To see how the greedy algorithm is unfair, we can revisit the selection process of Climate Assembly U.K. by simulating the different assemblies put together by the algorithm, each of which could, in principle, have been the actual one. It turns out that the algorithm selects some of the 1,727 volunteers with a minuscule probability of less than 0.03 percent, whereas it is possible to guarantee that even the least fortunate volunteer is chosen with a probability of at least 2.6 percent—86 times higher—while meeting the same quotas.
To create a fairer algorithm, my collaborators and I adopt a holistic approach. Instead of considering volunteers one at a time, we consider the entire ensemble of potential assemblies, each of which meets all the demographic quotas. Each candidate assembly is given a lottery ticket that specifies its probability of being selected as the actual assembly. The probabilities are determined later, in such a way that they add up to 100 percent, and there’s only one winning ticket.
Imagine that each volunteer is given a copy of the lottery ticket of every assembly of which they are a member. The volunteer is selected if any of their lottery tickets wins; in other words, the probability that a volunteer is selected is the sum of probabilities associated with all the potential assemblies that include them. Of all possible lotteries, our algorithm seeks to construct the fairest one, in the sense that the selection probability of the volunteer who is least likely to be chosen is as high as possible.
Now all we need to do is to go over all potential assemblies and ... oh wait, the number of potential assemblies is beyond astronomical. A common way to illustrate “astronomical” is to compare the quantity in question with the number of atoms in the observable universe, estimated to be at most 1082. But even that doesn’t quite cut it: if you took every atom in the universe and replaced it with an entire universe, each with 1082 atoms, the total number of atoms you’d get is still much smaller than the number of ways to select the 110 members of Climate Assembly U.K. from the 1,727 volunteers (without quotas).
Fortunately, computational problems at this mind-boggling scale are routinely solved by machinery from the field of optimization. To apply these techniques, one must construct a mathematical model that includes an objective (in this case, maximizing fairness) and defines a set of possible solutions. The goal is to find the optimal (fairest) solution out of all possible solutions. In another example, when a navigation app such as Google Maps plans a trip from one location to another, it is solving an optimization problem wherein every feasible route is a possible solution and the objective is to find the shortest possible travel time. In a large city, the number of routes can be enormous, yet we take it for granted that our phones will comb through all these possible trips in seconds. The problem of finding the fairest lottery of the potential assemblies is a much harder problem, but it, too, can be conquered by the right combination of optimization tools.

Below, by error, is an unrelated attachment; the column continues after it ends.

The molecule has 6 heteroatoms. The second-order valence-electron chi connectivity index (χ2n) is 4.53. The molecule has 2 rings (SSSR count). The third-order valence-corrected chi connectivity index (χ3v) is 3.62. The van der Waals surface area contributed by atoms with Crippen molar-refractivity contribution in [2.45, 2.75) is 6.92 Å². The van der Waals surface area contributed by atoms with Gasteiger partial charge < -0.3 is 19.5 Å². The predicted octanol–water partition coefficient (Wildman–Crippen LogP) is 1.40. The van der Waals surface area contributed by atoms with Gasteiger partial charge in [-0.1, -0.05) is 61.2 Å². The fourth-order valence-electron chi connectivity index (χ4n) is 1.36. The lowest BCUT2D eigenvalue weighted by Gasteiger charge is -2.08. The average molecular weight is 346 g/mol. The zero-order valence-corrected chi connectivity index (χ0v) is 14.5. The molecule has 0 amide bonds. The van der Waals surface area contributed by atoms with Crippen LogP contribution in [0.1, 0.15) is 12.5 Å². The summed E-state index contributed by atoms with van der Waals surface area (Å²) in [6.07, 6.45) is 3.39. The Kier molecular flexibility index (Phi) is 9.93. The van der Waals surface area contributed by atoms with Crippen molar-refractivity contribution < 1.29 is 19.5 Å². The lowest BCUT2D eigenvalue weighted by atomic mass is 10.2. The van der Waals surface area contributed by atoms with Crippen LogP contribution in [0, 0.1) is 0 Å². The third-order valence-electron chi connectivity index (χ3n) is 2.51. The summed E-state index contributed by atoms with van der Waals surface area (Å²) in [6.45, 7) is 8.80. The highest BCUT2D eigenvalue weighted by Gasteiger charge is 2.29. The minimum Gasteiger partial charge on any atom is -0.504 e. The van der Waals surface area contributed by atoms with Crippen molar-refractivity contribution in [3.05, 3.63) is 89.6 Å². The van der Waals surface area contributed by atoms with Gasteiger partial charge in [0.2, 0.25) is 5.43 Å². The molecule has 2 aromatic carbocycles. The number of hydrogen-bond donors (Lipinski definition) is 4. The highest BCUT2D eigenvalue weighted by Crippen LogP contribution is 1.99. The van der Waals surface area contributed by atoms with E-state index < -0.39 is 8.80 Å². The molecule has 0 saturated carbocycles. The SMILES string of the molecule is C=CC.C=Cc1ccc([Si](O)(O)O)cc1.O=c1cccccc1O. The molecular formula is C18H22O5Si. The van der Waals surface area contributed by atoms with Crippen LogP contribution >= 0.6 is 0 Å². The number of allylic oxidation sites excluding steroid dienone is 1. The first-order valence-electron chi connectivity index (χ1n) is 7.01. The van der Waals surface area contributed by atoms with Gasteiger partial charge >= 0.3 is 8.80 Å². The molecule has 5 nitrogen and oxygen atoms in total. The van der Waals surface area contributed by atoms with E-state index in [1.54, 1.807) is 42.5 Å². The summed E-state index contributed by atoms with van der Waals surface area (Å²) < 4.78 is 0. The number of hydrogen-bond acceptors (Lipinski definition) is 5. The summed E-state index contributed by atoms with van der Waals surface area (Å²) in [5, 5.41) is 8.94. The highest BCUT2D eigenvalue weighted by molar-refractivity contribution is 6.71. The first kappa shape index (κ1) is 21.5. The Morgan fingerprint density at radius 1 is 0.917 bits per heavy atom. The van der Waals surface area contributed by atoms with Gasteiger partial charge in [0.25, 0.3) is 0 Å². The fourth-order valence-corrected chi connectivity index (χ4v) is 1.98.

Our algorithm was released as open source in 2020 and has since become a common method for selecting citizens’ assemblies. It was initially adopted by our partners at the Sortition Foundation, who have used it to select, among others, Scotland’s climate assembly, convened by the Scottish government; a citizens’ jury on assisted dying in Jersey Island, which led to its parliament’s decision to allow the practice in principle; and a public advisory group created by the U.K.’s National Health Service to discuss how the government should use data in its response to the COVID pandemic. Other organizations have employed our algorithm to select major citizens’ assemblies in Germany, France and the U.S., including a panel in Michigan to chart a pathway for pandemic recovery. Last year, thanks to an effort led by Gölz and Gili Rusak, a doctoral student at Harvard, our algorithm became freely accessible through the website Panelot.org (panel selection by lot), making it even easier for practitioners to apply it.
The Democracy Code
An American time traveler visiting the present from the late 18th century would find an almost unrecognizable world, but one thing, at least, would look eerily familiar: the way our system of democracy works. Although the endurance of the political system is a tribute to the framers of the constitution, it’s abundantly clear that not all is well. In America and in some other democracies around the world, faith in governments has hit rock bottom, and even the most popular legislation often fails to be enacted. There’s an urgent need to rethink the practice of democracy using modern tools.
I believe that mathematicians and computer scientists have a significant role to play in this endeavor. We love to talk of “democratizing AI” or “democratizing finance,” but democracy itself demands our attention. An algorithmic approach is crucial to the construction of new frameworks to engage citizens and give them a voice. But this apparatus of democracy comes with uniquely challenging instructions: “random assembly required.”